Adam Blaylock was pretty sure he overpriced his Santa Clara, California, home by offering it in February for $1.48 million, since tax deduction changes would keep buyers away. But within a week, the 1,280-square-foot ranch-style house was in contract for $155,000 above asking.
The $1.5 trillion tax overhaul President Donald Trump signed in December capped mortgage-interest deductions on loans up to $750,000, down from the prior limit of $1 million. It also set a $10,000 maximum for state and local tax deductions, which were previously unlimited. Those provisions prompted one of the most powerful lobbying groups — the National Association of Realtors — to warn that home prices in some high-end markets would tank.
So far though, those areas have proven to be resilient. There are 308 U.S. ZIP codes that have homes with median values in excess of $1 million — more than 92 percent of them saw their median home prices increase in March from a year earlier, according to data from online real estate database Zillow.
“We are seeing the opposite of what was expected,” said Aaron Terrazas, senior economist at Zillow. “We have certainly not seen the doomsday predictions play out.”
Median home values nationally rose 8 percent in March compared with a year earlier, while neighborhoods of San Francisco and San Jose, California, have increased more than 25 percent. Prices in affluent areas in Delaware and New York, such as the Hamptons, also surged more than 20 percent.
NAR said in January “high cost, higher tax areas” would likely see price declines as a result of the tax changes. Specifically, the group forecast a 6.2 percent dip in New Jersey and declines of 4.8 percent in Washington D.C. and New York. Nationwide, NAR said it expected home prices to rise between 1 percent and 3 percent in 2018.
The Realtors weren’t alone in their grim projections. Sixty-three percent of economists surveyed by Bloomberg in November predicted reduced demand for home purchases.
The outlook has improved since then.
‘Horror Story Estimates’
NAR Chief Economist Lawrence Yun said the group is now predicting a 4 percent gain in home prices across the country in 2018. While some taxpayers in California, a high-tax state with high home prices, may face increased tax burdens, that’s not damping interest in homes, he said.
There’s “consistent multiple bidding for $1 million homes after the tax reform,” he said.
Yun says NAR expected a big decline in prices based on earlier iterations of the tax overhaul. In addition, home prices have been supported due to a persistent housing shortage, he said.
NAR, routinely one of Washington’s top spenders, allocated more than $54 million in 2017 to lobbying, as it fought to scale back plans to eliminate the state and local tax deduction completely, and curb a House proposal to limit the mortgage deduction cap to loans of $500,000.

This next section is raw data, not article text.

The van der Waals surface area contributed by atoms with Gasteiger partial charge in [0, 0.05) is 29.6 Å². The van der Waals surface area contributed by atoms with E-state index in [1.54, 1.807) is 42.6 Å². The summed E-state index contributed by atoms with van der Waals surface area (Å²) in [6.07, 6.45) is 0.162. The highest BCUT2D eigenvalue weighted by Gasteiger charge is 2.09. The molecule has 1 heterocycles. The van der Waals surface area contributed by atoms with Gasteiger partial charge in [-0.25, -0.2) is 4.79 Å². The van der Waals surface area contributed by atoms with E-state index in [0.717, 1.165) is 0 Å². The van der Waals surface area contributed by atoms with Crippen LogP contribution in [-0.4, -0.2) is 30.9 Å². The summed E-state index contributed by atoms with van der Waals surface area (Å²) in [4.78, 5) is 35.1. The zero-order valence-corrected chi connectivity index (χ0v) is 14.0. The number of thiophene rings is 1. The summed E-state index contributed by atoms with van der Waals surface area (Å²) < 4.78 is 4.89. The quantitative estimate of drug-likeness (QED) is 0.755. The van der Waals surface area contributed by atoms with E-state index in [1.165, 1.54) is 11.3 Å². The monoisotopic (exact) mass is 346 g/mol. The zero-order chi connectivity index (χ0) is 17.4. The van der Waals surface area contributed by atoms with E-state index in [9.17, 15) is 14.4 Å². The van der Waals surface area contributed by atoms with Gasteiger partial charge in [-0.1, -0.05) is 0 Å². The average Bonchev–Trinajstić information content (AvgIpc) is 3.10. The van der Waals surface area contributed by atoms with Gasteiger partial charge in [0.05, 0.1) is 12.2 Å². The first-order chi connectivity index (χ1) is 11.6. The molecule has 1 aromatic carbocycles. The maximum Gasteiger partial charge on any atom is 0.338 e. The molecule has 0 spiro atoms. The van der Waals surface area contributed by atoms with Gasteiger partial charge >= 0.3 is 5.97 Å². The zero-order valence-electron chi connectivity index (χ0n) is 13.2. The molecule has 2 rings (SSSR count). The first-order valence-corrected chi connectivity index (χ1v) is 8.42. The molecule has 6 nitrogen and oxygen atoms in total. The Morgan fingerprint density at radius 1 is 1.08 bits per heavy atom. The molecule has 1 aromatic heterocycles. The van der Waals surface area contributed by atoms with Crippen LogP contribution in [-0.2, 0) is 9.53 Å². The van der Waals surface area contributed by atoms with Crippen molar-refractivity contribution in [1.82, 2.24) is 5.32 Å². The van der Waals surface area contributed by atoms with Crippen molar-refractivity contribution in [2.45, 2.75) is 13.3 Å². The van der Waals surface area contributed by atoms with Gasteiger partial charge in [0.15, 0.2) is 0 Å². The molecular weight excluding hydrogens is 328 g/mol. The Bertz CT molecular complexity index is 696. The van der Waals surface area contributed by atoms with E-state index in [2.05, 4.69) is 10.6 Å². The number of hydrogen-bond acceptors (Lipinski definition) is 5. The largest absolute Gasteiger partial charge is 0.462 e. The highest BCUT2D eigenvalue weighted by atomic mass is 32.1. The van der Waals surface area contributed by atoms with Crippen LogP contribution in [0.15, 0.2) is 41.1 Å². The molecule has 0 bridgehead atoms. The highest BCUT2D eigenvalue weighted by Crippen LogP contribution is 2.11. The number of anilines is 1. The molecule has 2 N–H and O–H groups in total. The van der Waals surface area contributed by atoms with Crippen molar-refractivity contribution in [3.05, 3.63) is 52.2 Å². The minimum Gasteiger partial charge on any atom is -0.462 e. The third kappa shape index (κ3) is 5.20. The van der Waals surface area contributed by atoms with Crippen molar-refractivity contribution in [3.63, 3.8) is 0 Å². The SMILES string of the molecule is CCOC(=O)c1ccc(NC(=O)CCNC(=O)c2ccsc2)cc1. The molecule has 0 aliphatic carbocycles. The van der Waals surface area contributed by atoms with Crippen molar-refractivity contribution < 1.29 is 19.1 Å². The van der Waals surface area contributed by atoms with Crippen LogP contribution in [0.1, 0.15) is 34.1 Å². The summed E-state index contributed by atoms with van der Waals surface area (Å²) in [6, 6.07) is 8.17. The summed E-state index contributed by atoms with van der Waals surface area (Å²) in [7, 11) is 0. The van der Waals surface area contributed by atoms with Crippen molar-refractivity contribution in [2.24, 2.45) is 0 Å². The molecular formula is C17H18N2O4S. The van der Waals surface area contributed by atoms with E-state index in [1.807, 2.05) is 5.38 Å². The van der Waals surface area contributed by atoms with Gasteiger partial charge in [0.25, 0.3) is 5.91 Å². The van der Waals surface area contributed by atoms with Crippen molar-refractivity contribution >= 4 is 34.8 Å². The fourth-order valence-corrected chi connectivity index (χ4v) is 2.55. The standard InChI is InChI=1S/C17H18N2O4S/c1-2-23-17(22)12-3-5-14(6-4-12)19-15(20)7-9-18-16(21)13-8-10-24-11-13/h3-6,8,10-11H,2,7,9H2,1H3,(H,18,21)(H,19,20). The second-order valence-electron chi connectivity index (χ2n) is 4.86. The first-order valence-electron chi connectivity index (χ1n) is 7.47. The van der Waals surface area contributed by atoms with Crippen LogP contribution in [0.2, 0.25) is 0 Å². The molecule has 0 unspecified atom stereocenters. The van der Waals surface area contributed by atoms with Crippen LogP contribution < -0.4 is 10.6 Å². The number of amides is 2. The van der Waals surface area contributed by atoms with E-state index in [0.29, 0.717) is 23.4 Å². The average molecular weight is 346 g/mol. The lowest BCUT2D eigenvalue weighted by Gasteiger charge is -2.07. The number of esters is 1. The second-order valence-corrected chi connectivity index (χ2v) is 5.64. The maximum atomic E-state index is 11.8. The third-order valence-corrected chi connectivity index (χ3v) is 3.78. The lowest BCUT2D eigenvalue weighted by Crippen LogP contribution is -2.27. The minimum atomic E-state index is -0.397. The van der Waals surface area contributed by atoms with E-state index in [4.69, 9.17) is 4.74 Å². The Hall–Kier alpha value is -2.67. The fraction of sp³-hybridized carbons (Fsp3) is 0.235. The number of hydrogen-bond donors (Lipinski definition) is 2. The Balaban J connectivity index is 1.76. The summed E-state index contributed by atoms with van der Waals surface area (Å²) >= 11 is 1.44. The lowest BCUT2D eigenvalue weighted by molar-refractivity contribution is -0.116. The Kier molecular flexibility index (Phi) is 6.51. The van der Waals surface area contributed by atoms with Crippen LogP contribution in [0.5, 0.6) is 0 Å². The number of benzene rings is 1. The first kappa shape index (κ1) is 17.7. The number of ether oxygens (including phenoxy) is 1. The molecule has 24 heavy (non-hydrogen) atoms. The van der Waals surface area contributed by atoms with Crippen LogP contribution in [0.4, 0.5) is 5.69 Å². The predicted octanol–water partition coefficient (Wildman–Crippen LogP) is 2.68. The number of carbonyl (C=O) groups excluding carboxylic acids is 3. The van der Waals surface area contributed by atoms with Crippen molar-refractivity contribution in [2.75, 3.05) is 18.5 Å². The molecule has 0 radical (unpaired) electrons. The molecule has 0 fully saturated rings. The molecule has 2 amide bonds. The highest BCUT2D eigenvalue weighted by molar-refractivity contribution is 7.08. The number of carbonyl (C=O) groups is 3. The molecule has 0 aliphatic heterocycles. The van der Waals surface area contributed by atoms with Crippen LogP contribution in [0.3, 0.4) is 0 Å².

Those predicting the biggest carnage may have been trying to shape the debate before Congress, said Stephen Stanley, chief economist at Amherst Pierpont Securities and a former Federal Reserve researcher.
“I think many of the horror story estimates of plunging home prices were coming from people that had a vested interest,” he said.
Still, with the spring homebuying season under way, it may be too early to say prices won’t ultimately be affected, said Mark Zandi, chief economist at Moody’s Analytics in West Chester, Pennsylvania. Zandi added that it may be mid-2019 before the full effect of the tax law is known.
Home prices in 20 U.S. cities grew in February at the fastest pace since mid-2014, underscoring the persistent scarcity of inventory amid strong demand, according to S&P CoreLogic Case-Shiller data released April 24. That included strong advances in expensive areas such as Seattle and Los Angeles, along with cheaper regions including Cleveland and Detroit.
And more people are looking to buy. The share of Americans who plan to buy a home in the next six months rose to a record 7.8 percent, according to the Conference Board’s latest survey on consumer confidence. That number had fallen below 2 percent in 2009.
Among the causes: a strong labor market with the unemployment rate below 4 percent for the first time since 2000, wage gains that have edged higher and continued gains in stock prices since 2009.
There could be tax reasons, too. The new law temporarily slashes rates for individuals and creates a special break for owners of so-called pass-through businesses. It also doubles the standard deduction, which advocates say made many of the former itemized deductions unnecessary. Most of the changes took effect on Jan. 1, but many Americans won’t see how they fare under the new code until they file their taxes next April.
Only about 14 million taxpayers will take advantage of the mortgage deduction this year, a 57 percent drop from last year, according to recent estimates from Congress’s official scorekeeper, the Joint Committee on Taxation. The deduction will save taxpayers $25 billion, compared with $60 billion in 2017.
For now, buyers in the San Francisco Bay area are showing no sign of pulling back, said Jordan Mott, a real estate agent who helped Blaylock sell his house.
“We have a massive amount of buyers and not enough inventory so you end up with bidding wars,” he said.
Blaylock, a 38-year-old accountant, and his wife, India, have a new reason to be nervous. They just paid $2.25 million for a 4,000-square-foot house in San Jose, as they plan for a family. Their mortgage and annual property tax bill are both well above the new caps.
“There are still a lot of unknowns,” Blaylock said. “I won’t know the real impact on me until a year from now when I’m filing my taxes.”
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